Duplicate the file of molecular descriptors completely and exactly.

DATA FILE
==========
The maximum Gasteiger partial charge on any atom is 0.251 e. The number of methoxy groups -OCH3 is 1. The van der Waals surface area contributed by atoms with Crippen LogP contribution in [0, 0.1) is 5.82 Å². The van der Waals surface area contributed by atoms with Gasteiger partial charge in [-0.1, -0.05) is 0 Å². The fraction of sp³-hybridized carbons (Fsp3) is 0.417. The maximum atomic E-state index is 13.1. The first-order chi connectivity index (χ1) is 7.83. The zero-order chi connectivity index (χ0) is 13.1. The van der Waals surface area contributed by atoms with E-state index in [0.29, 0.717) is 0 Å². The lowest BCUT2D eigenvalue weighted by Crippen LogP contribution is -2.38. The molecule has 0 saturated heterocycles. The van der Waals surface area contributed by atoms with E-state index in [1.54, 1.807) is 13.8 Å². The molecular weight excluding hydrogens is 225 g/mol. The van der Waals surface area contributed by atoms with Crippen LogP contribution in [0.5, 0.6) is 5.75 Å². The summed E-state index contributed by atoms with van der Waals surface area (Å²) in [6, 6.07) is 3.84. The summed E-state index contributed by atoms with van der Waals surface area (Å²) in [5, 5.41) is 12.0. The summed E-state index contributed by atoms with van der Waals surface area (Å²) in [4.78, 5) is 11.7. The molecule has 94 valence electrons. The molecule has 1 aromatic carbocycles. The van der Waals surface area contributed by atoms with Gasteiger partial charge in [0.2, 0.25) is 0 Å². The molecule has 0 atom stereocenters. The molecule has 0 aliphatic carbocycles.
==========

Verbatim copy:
The maximum Gasteiger partial charge on any atom is 0.251 e. The number of methoxy groups -OCH3 is 1. The van der Waals surface area contributed by atoms with Crippen LogP contribution in [0, 0.1) is 5.82 Å². The van der Waals surface area contributed by atoms with Gasteiger partial charge in [-0.1, -0.05) is 0 Å². The fraction of sp³-hybridized carbons (Fsp3) is 0.417. The maximum atomic E-state index is 13.1. The first-order chi connectivity index (χ1) is 7.83. The zero-order chi connectivity index (χ0) is 13.1. The van der Waals surface area contributed by atoms with E-state index in [0.29, 0.717) is 0 Å². The lowest BCUT2D eigenvalue weighted by Crippen LogP contribution is -2.38. The molecule has 0 saturated heterocycles. The van der Waals surface area contributed by atoms with E-state index in [1.54, 1.807) is 13.8 Å². The molecular weight excluding hydrogens is 225 g/mol. The van der Waals surface area contributed by atoms with Crippen LogP contribution in [0.5, 0.6) is 5.75 Å². The summed E-state index contributed by atoms with van der Waals surface area (Å²) in [6, 6.07) is 3.84. The summed E-state index contributed by atoms with van der Waals surface area (Å²) in [5, 5.41) is 12.0. The summed E-state index contributed by atoms with van der Waals surface area (Å²) in [4.78, 5) is 11.7. The molecule has 94 valence electrons. The molecule has 1 aromatic carbocycles. The van der Waals surface area contributed by atoms with Gasteiger partial charge in [0.2, 0.25) is 0 Å². The molecule has 0 atom stereocenters. The molecule has 0 aliphatic carbocycles.